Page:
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An Asian Parasite Maybe why Honey Bees Are Disappearing

By Bob Ewing     Jul 19, 2007 in Environment
An Asian parasite may be the reason why the honey bees have been vanishing in North America and in Europe. A Spanish research team has determined that this parasite is the underlying reason for the mass disappearance.
The reason why honey bees in North America and elsewhere have been vanishing may have been discovered.
The culprit maybe a parasite that is common in Asian bees and which has traveled to Europe and the Americas. This parasite may be behind what has become known as colony collapse disorder.
A Spanish scientist, Mariano Higes, led a research team that has been studying this for years. According to Higes, the parasite that is responsible for millions of bees disappearing is nosema ceranae.
The research team is working at a Spanish government funded apiculture centre in Guadalajara, the province east of Madrid, that is the heartland of Spain's honey industry.
The team has analyzed thousands of samples from stricken hives in many countries. The research began with the premise that pesticides were the cause but soon came to rule that out. The reason for the dismissal of pesticides as the cause is that pesticide traces were present only in a tiny proportion of the samples that were examined.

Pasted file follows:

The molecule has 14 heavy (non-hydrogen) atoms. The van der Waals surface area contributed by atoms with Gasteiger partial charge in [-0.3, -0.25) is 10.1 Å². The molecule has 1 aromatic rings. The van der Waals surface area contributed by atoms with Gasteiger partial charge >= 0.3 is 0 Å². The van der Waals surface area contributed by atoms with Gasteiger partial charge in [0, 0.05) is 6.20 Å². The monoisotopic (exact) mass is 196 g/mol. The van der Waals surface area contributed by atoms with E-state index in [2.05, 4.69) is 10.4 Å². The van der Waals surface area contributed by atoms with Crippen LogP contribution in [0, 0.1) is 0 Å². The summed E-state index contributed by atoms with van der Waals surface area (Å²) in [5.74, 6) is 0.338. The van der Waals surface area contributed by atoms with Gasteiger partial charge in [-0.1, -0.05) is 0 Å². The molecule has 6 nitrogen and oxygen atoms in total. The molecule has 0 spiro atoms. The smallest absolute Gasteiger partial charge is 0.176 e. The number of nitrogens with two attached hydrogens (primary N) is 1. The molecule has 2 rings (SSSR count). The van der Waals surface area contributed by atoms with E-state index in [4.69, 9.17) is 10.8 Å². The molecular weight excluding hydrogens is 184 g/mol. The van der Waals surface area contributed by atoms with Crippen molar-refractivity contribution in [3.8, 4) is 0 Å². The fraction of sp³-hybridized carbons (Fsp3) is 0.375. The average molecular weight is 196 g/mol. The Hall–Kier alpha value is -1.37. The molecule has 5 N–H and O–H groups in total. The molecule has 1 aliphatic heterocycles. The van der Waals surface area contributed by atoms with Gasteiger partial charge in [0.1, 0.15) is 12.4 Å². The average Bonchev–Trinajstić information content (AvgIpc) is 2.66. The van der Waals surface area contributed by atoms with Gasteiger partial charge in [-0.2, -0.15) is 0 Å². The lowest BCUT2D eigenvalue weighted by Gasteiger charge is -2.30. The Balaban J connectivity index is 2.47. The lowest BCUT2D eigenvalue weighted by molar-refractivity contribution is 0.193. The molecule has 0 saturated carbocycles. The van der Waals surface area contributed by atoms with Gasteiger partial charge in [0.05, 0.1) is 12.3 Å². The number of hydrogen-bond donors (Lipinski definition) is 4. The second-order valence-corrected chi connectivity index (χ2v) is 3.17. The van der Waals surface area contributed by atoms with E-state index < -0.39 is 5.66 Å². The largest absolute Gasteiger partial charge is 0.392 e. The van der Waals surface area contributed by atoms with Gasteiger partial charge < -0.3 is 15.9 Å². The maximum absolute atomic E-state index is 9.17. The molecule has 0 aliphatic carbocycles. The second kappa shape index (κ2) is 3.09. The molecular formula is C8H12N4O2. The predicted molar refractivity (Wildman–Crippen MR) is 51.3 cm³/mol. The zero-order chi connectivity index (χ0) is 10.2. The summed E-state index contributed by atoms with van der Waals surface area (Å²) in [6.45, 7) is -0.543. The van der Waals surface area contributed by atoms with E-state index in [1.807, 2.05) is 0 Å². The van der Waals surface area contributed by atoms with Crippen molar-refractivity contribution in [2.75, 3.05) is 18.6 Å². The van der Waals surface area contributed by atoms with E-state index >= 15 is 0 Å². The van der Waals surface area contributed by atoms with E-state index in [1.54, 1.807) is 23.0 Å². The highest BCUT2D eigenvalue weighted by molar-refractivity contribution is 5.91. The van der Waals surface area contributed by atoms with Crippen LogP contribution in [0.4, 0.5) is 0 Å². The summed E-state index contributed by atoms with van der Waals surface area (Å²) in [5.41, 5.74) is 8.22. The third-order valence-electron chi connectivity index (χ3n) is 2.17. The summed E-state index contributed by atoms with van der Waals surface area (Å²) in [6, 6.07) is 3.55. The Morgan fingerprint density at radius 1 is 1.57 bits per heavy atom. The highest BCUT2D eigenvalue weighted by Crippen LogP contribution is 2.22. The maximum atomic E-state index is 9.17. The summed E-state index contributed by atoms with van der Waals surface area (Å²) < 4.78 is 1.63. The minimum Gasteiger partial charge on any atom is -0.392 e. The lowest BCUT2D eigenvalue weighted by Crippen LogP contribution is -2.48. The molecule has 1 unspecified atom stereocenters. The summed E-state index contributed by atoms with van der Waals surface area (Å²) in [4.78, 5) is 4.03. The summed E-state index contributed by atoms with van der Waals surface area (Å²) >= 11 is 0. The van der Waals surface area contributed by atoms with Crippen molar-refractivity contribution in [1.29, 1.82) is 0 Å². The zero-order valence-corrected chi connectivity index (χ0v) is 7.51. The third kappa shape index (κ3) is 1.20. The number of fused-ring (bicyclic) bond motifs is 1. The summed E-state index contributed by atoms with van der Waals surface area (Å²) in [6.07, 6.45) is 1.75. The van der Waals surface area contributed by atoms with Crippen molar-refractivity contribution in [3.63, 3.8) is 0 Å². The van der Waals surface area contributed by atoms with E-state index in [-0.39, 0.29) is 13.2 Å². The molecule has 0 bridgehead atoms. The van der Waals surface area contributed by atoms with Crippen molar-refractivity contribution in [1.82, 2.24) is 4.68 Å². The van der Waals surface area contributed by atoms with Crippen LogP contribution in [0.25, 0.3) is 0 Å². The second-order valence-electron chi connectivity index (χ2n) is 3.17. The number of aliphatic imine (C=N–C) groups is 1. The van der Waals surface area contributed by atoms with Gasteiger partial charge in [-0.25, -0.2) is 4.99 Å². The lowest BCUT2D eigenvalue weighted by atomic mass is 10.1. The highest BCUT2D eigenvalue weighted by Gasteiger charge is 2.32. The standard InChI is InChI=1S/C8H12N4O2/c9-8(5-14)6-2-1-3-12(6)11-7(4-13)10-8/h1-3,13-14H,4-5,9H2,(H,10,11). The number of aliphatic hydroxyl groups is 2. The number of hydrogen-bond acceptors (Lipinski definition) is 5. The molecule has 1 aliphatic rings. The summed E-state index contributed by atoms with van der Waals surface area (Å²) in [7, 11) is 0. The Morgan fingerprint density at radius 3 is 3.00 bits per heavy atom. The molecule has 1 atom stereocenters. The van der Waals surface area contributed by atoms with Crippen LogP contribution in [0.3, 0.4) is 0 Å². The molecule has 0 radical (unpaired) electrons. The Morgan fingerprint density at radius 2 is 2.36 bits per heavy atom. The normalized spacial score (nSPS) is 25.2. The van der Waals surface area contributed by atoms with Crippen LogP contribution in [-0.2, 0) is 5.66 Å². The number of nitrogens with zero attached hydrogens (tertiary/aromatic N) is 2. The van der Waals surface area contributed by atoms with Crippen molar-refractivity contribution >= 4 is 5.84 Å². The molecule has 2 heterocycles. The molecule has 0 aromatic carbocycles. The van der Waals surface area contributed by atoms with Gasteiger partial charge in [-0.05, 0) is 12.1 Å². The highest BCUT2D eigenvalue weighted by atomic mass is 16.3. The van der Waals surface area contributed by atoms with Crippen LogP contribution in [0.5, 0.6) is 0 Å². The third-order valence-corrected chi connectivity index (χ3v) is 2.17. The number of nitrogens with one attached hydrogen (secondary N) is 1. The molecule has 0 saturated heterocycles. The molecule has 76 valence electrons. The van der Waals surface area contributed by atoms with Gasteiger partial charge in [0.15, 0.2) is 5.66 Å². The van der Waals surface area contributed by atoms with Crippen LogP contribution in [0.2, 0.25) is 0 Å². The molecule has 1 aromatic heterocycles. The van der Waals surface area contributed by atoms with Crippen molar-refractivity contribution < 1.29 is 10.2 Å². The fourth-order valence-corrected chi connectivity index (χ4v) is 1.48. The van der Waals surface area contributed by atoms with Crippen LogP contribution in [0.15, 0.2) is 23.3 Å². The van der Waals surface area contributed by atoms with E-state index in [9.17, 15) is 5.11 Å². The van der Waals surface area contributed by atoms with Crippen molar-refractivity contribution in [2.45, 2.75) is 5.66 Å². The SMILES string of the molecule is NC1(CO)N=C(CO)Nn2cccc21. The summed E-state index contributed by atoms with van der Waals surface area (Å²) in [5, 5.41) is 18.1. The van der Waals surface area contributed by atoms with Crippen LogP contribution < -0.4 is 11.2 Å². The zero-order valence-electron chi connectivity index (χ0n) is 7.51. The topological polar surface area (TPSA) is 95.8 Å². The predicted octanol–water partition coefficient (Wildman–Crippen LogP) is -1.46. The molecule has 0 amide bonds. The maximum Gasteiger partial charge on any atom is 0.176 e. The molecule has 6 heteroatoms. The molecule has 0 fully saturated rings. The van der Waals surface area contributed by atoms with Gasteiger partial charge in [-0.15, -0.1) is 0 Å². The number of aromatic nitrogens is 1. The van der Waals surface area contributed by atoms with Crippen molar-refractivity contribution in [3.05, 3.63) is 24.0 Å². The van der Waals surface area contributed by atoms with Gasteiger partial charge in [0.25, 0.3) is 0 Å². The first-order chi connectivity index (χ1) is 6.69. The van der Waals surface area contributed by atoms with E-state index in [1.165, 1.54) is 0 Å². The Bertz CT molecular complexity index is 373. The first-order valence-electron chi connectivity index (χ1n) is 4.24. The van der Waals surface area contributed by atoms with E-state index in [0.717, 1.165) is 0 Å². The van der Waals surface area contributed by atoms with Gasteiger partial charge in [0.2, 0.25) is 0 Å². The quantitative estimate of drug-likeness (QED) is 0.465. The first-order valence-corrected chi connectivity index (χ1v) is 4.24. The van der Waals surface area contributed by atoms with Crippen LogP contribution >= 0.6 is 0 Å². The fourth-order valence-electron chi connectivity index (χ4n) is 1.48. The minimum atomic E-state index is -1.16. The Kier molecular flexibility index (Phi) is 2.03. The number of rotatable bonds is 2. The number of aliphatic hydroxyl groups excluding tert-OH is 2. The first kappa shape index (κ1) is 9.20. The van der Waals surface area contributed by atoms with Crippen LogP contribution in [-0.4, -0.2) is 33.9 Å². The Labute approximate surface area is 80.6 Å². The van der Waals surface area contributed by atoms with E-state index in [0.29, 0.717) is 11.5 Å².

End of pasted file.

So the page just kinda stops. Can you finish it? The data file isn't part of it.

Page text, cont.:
In addition, there were bee colonies dying that were a considerable distance from any cultivated land so the presence of pesticides is unlikely.
Next, the team eliminated the varroa mite as it was not present in most of the hives that were affected.
A parasite known as nosema apis, which is common in wet weather, was considered to be the guilty party. However, the symptoms were different and the disappearances were happening in dry weather as well as wet. The team then decided to sequence the parasite's DNA. This led to the discovery that it was an Asian variant, nosema ceranae.
"Nosema ceranae is far more dangerous and lives in heat and cold. A hive can become infected in two months and the whole colony can collapse in six to 18 months. We've no doubt at all its nosema ceranae and we think 50 percent of Spanish hives are infected," “Higes,
The parasite has been found in bees from Austria, Slovenia and other parts of Eastern Europe. According to Higes, the parasite crossed the Atlantic and is invading bee hives in Canada and Argentina. Hives from the United States have not been tested.
The treatment is inexpensive and it works, the cost is 1 euro (US$1.4) a hive, used twice a year. However, beekeepers need to be convinced that this parasite is the problem
More about Asian, Parasite, Bee disappearances